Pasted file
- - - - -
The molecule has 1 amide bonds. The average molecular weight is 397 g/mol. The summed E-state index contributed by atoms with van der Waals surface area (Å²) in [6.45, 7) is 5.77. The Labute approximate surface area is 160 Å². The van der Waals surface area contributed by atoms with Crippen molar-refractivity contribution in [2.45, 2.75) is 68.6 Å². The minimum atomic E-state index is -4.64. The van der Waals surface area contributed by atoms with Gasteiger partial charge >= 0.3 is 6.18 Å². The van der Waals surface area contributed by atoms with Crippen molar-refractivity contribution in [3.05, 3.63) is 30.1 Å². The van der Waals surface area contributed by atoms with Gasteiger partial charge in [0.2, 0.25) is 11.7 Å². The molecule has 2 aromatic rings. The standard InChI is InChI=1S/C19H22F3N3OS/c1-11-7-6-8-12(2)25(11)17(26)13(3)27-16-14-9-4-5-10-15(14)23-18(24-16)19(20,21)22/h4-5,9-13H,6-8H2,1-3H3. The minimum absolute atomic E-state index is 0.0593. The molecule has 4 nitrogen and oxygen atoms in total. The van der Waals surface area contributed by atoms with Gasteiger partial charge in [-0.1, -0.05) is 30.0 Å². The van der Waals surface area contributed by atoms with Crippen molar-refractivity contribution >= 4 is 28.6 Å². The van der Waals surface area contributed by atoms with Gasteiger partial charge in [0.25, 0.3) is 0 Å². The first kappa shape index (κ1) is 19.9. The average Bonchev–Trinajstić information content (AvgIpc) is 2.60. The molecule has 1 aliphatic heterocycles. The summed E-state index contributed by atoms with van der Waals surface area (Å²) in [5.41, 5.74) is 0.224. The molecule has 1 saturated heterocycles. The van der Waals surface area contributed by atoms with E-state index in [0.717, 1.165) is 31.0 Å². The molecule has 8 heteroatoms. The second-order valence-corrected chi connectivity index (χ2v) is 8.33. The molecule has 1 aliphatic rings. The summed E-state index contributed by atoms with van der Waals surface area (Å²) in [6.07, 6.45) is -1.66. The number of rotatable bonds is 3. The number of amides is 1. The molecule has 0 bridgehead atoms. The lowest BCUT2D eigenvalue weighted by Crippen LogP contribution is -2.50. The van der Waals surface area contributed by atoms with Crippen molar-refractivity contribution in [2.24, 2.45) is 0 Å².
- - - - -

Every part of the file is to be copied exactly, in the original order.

The molecule has 1 amide bonds. The average molecular weight is 397 g/mol. The summed E-state index contributed by atoms with van der Waals surface area (Å²) in [6.45, 7) is 5.77. The Labute approximate surface area is 160 Å². The van der Waals surface area contributed by atoms with Crippen molar-refractivity contribution in [2.45, 2.75) is 68.6 Å². The minimum atomic E-state index is -4.64. The van der Waals surface area contributed by atoms with Gasteiger partial charge >= 0.3 is 6.18 Å². The van der Waals surface area contributed by atoms with Crippen molar-refractivity contribution in [3.05, 3.63) is 30.1 Å². The van der Waals surface area contributed by atoms with Gasteiger partial charge in [0.2, 0.25) is 11.7 Å². The molecule has 2 aromatic rings. The standard InChI is InChI=1S/C19H22F3N3OS/c1-11-7-6-8-12(2)25(11)17(26)13(3)27-16-14-9-4-5-10-15(14)23-18(24-16)19(20,21)22/h4-5,9-13H,6-8H2,1-3H3. The minimum absolute atomic E-state index is 0.0593. The molecule has 4 nitrogen and oxygen atoms in total. The van der Waals surface area contributed by atoms with Gasteiger partial charge in [-0.1, -0.05) is 30.0 Å². The van der Waals surface area contributed by atoms with Crippen molar-refractivity contribution >= 4 is 28.6 Å². The van der Waals surface area contributed by atoms with Gasteiger partial charge in [0.25, 0.3) is 0 Å². The first kappa shape index (κ1) is 19.9. The average Bonchev–Trinajstić information content (AvgIpc) is 2.60. The molecule has 1 aliphatic heterocycles. The summed E-state index contributed by atoms with van der Waals surface area (Å²) in [5.41, 5.74) is 0.224. The molecule has 1 saturated heterocycles. The van der Waals surface area contributed by atoms with E-state index in [0.717, 1.165) is 31.0 Å². The molecule has 8 heteroatoms. The second-order valence-corrected chi connectivity index (χ2v) is 8.33. The molecule has 1 aliphatic rings. The summed E-state index contributed by atoms with van der Waals surface area (Å²) in [6.07, 6.45) is -1.66. The number of rotatable bonds is 3. The number of amides is 1. The molecule has 0 bridgehead atoms. The lowest BCUT2D eigenvalue weighted by Crippen LogP contribution is -2.50. The van der Waals surface area contributed by atoms with Crippen molar-refractivity contribution in [2.24, 2.45) is 0 Å².